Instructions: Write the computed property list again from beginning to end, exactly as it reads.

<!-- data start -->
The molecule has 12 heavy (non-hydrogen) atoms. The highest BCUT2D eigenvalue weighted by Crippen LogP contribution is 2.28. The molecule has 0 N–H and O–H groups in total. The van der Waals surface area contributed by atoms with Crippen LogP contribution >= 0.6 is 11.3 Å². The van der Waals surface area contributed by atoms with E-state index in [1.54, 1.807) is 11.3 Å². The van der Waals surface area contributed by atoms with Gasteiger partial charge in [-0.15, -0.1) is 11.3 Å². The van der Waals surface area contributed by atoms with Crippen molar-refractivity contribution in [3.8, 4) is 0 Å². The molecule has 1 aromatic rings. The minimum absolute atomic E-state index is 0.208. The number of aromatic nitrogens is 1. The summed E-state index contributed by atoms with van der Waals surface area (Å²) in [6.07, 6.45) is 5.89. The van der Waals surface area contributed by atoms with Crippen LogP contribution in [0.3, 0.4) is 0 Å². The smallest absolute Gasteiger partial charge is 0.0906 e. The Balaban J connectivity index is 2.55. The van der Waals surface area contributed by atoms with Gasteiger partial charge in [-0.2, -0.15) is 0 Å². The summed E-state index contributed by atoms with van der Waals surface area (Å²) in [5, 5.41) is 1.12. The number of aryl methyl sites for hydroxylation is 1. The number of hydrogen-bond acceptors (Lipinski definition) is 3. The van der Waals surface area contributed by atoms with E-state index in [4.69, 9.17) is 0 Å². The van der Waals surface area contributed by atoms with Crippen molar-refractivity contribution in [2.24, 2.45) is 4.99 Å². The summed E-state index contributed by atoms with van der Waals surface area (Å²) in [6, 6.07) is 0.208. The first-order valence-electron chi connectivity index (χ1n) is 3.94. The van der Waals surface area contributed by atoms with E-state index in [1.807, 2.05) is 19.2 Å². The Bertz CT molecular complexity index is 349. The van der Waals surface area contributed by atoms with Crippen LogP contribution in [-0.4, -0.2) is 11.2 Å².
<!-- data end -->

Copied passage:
The molecule has 12 heavy (non-hydrogen) atoms. The highest BCUT2D eigenvalue weighted by Crippen LogP contribution is 2.28. The molecule has 0 N–H and O–H groups in total. The van der Waals surface area contributed by atoms with Crippen LogP contribution >= 0.6 is 11.3 Å². The van der Waals surface area contributed by atoms with E-state index in [1.54, 1.807) is 11.3 Å². The van der Waals surface area contributed by atoms with Gasteiger partial charge in [-0.15, -0.1) is 11.3 Å². The van der Waals surface area contributed by atoms with Crippen molar-refractivity contribution in [3.8, 4) is 0 Å². The molecule has 1 aromatic rings. The minimum absolute atomic E-state index is 0.208. The number of aromatic nitrogens is 1. The summed E-state index contributed by atoms with van der Waals surface area (Å²) in [6.07, 6.45) is 5.89. The van der Waals surface area contributed by atoms with Crippen LogP contribution in [0.3, 0.4) is 0 Å². The smallest absolute Gasteiger partial charge is 0.0906 e. The Balaban J connectivity index is 2.55. The van der Waals surface area contributed by atoms with Gasteiger partial charge in [-0.2, -0.15) is 0 Å². The summed E-state index contributed by atoms with van der Waals surface area (Å²) in [5, 5.41) is 1.12. The number of aryl methyl sites for hydroxylation is 1. The number of hydrogen-bond acceptors (Lipinski definition) is 3. The van der Waals surface area contributed by atoms with E-state index in [4.69, 9.17) is 0 Å². The van der Waals surface area contributed by atoms with Crippen molar-refractivity contribution in [2.24, 2.45) is 4.99 Å². The summed E-state index contributed by atoms with van der Waals surface area (Å²) in [6, 6.07) is 0.208. The first-order valence-electron chi connectivity index (χ1n) is 3.94. The van der Waals surface area contributed by atoms with E-state index in [1.807, 2.05) is 19.2 Å². The Bertz CT molecular complexity index is 349. The van der Waals surface area contributed by atoms with Crippen LogP contribution in [-0.4, -0.2) is 11.2 Å².